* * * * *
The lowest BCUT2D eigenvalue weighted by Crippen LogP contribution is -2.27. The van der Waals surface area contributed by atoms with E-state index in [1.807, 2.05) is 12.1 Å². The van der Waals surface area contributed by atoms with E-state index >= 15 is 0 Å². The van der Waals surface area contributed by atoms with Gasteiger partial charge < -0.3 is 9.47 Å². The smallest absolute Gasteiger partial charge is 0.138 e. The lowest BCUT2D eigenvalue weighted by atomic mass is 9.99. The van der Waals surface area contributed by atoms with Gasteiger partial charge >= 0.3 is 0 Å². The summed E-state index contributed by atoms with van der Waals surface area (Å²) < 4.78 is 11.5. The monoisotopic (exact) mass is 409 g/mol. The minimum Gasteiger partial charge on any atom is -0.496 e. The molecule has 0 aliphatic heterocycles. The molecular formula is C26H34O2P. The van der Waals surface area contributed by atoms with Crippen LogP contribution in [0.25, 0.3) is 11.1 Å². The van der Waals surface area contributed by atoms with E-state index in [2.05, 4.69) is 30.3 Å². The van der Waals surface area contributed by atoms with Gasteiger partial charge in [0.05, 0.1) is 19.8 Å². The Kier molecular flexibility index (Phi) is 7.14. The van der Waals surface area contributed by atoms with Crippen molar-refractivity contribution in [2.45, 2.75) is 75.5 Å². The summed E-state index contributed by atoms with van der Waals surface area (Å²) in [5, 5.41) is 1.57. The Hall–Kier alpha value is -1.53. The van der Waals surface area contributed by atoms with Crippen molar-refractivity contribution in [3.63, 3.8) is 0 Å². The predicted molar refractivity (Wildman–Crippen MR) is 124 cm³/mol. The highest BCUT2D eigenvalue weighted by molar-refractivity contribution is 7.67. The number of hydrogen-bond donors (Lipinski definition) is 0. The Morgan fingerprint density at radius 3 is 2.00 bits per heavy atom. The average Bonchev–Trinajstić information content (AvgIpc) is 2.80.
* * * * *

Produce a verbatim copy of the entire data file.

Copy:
The lowest BCUT2D eigenvalue weighted by Crippen LogP contribution is -2.27. The van der Waals surface area contributed by atoms with E-state index in [1.807, 2.05) is 12.1 Å². The van der Waals surface area contributed by atoms with E-state index >= 15 is 0 Å². The van der Waals surface area contributed by atoms with Gasteiger partial charge < -0.3 is 9.47 Å². The smallest absolute Gasteiger partial charge is 0.138 e. The lowest BCUT2D eigenvalue weighted by atomic mass is 9.99. The van der Waals surface area contributed by atoms with Gasteiger partial charge >= 0.3 is 0 Å². The summed E-state index contributed by atoms with van der Waals surface area (Å²) < 4.78 is 11.5. The monoisotopic (exact) mass is 409 g/mol. The minimum Gasteiger partial charge on any atom is -0.496 e. The molecule has 0 aliphatic heterocycles. The molecular formula is C26H34O2P. The van der Waals surface area contributed by atoms with Crippen LogP contribution in [0.25, 0.3) is 11.1 Å². The van der Waals surface area contributed by atoms with E-state index in [2.05, 4.69) is 30.3 Å². The van der Waals surface area contributed by atoms with Gasteiger partial charge in [0.05, 0.1) is 19.8 Å². The Kier molecular flexibility index (Phi) is 7.14. The van der Waals surface area contributed by atoms with Crippen molar-refractivity contribution in [2.45, 2.75) is 75.5 Å². The summed E-state index contributed by atoms with van der Waals surface area (Å²) in [5, 5.41) is 1.57. The Hall–Kier alpha value is -1.53. The van der Waals surface area contributed by atoms with Crippen molar-refractivity contribution in [3.63, 3.8) is 0 Å². The predicted molar refractivity (Wildman–Crippen MR) is 124 cm³/mol. The highest BCUT2D eigenvalue weighted by molar-refractivity contribution is 7.67. The number of hydrogen-bond donors (Lipinski definition) is 0. The Morgan fingerprint density at radius 3 is 2.00 bits per heavy atom. The average Bonchev–Trinajstić information content (AvgIpc) is 2.80.